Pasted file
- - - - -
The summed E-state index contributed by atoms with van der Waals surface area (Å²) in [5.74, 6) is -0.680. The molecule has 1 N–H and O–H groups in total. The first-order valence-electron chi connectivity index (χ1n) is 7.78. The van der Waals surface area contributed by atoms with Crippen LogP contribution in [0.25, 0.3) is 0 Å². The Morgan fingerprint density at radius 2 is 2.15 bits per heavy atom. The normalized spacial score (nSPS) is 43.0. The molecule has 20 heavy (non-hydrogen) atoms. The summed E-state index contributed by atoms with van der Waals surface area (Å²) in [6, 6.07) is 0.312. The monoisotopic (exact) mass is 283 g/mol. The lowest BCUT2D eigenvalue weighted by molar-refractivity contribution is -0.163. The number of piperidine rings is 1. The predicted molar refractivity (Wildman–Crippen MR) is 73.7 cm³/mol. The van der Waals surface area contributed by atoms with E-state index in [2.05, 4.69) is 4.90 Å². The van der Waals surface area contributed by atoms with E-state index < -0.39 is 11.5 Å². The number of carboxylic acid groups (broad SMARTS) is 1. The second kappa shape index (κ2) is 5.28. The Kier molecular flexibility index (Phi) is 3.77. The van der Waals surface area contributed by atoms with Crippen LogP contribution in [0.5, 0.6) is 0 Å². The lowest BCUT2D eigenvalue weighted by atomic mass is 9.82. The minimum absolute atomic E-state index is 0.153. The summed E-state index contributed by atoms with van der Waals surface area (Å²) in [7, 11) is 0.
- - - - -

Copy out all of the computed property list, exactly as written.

The summed E-state index contributed by atoms with van der Waals surface area (Å²) in [5.74, 6) is -0.680. The molecule has 1 N–H and O–H groups in total. The first-order valence-electron chi connectivity index (χ1n) is 7.78. The van der Waals surface area contributed by atoms with Crippen LogP contribution in [0.25, 0.3) is 0 Å². The Morgan fingerprint density at radius 2 is 2.15 bits per heavy atom. The normalized spacial score (nSPS) is 43.0. The molecule has 20 heavy (non-hydrogen) atoms. The summed E-state index contributed by atoms with van der Waals surface area (Å²) in [6, 6.07) is 0.312. The monoisotopic (exact) mass is 283 g/mol. The lowest BCUT2D eigenvalue weighted by molar-refractivity contribution is -0.163. The number of piperidine rings is 1. The predicted molar refractivity (Wildman–Crippen MR) is 73.7 cm³/mol. The van der Waals surface area contributed by atoms with E-state index in [2.05, 4.69) is 4.90 Å². The van der Waals surface area contributed by atoms with E-state index < -0.39 is 11.5 Å². The number of carboxylic acid groups (broad SMARTS) is 1. The second kappa shape index (κ2) is 5.28. The Kier molecular flexibility index (Phi) is 3.77. The van der Waals surface area contributed by atoms with Crippen LogP contribution in [0.5, 0.6) is 0 Å². The lowest BCUT2D eigenvalue weighted by atomic mass is 9.82. The minimum absolute atomic E-state index is 0.153. The summed E-state index contributed by atoms with van der Waals surface area (Å²) in [7, 11) is 0.